Student Prior Degree vs Maj Prof Dept IGERT Fellows /Total microEP Students 0.5 Chem 1 1 3 /5 1 ME 1 /1 1.5 ChE 1 /1 Math Open 1 Material Science 2 Optical Eng 1 /4 1 /2 Electrical Eng 1 /3 Chemical Eng 1 /2 Mechanical Eng 4 3 /8 Physics/Apld Phy EE Physics Faculty Student
Careers of microEP Cohort 1 Graduates Candita Meek BS EE/MS microEP Texas Instruments Product Eng Jorge Vega BS EE/MS microEP Motorola, Device Eng Muhammad Anser BS Physics/MS microEP Amer. Microsystems, Wafer Fab Eng Alfred Estevez BS Physics/MS microEP Texas Instruments, DLP Product Eng Brian Hart BS Physics/MS microEP Lucent, Optical Design Eng Barry James BS Math/MS microEP Texas Instruments, Yield Engineer Shi Yan BS EE/MS microEP Intel, IC Design Systems Eng Roger Owings BS EE/MS microEP Entergy Corp, Systems Eng Wee Lee Ng BS ChE/MS microEP Texas Instruments, IC Packaging Eng Yue Fan BS Mat Sci/MS microEP Intel, IC Design Systems Eng Clayton Workman BS EE/MS microEP PhD microEP student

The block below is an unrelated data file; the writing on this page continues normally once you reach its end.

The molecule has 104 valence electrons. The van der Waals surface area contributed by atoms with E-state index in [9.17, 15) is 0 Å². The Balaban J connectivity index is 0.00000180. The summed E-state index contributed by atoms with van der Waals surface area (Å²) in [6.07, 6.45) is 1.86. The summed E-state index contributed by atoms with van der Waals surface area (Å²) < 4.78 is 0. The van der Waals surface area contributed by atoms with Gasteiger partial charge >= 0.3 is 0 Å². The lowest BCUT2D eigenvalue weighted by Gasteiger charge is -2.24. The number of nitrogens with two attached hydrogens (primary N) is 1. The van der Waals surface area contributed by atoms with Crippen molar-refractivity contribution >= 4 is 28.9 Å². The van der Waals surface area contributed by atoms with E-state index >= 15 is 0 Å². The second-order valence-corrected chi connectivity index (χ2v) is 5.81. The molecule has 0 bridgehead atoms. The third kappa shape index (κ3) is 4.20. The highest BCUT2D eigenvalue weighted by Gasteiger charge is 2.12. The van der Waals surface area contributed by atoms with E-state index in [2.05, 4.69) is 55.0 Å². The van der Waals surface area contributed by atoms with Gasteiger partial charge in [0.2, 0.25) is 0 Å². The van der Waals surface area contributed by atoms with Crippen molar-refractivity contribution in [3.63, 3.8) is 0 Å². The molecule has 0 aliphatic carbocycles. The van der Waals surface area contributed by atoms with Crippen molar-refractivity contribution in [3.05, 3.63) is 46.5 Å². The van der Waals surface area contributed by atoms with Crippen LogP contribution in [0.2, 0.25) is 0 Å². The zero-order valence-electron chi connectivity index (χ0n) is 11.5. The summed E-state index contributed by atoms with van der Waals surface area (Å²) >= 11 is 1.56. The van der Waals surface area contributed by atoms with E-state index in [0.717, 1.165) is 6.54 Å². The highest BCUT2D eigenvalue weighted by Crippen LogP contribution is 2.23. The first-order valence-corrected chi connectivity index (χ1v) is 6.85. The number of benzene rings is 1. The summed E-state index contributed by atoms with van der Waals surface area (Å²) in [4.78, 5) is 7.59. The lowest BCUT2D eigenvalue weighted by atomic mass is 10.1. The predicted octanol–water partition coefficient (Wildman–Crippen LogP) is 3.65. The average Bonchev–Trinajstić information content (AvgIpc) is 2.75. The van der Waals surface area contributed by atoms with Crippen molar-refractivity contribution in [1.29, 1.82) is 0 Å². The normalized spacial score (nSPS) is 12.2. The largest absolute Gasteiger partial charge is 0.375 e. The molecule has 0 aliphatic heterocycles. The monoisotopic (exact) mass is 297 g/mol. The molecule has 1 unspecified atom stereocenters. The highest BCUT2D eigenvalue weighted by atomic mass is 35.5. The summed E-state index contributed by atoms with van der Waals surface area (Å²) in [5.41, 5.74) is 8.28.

Rick Wise, Texas Instruments Fellow
“ This is the type of training that we need in Ph.D. graduates for them to be immediately successful in our advanced development facilities.”
Barriers to success
Student academic metrics based on individual performance
Graduate research required to be individual effort
Faculty reward and recognition based on individual performance
Resources required for “extra” industrial experience are high
Requirements to overcome barriers
University-level administrators support general concepts
Program manager’s passionate belief in the program need
Program manager assigned only to program during startup phase
Program manager practiced in industrial teamwork atmosphere
Financial seed money support is critical
Customer feedback (industry) must be continuous
microEP Style Program Institutional Barriers to Implementation
Contact: Ken Vickers, Director Co-PI’s Greg Salamo, Len Schaper Phone: 501 575-2875/3175 Email: [email_address] Sponsors: NSF IGERT & EPSCoR Ark Science &Tech Auth. Degrees: MS/PhD microEP http://www.uark.edu/depts/microep Mission University of Arkansas Graduate Program in Microelectronics-Photonics An Interdisciplinary Program between Engineering and Science
Pseudo industrial work
New Tactics The educational objective of the microEP program is a graduate fully prepared to drive the advancement of the combination of microelectronics and photonics. A rigorous interdisciplinary graduate technical education, including soft skills training, will be used to accomplish this mission.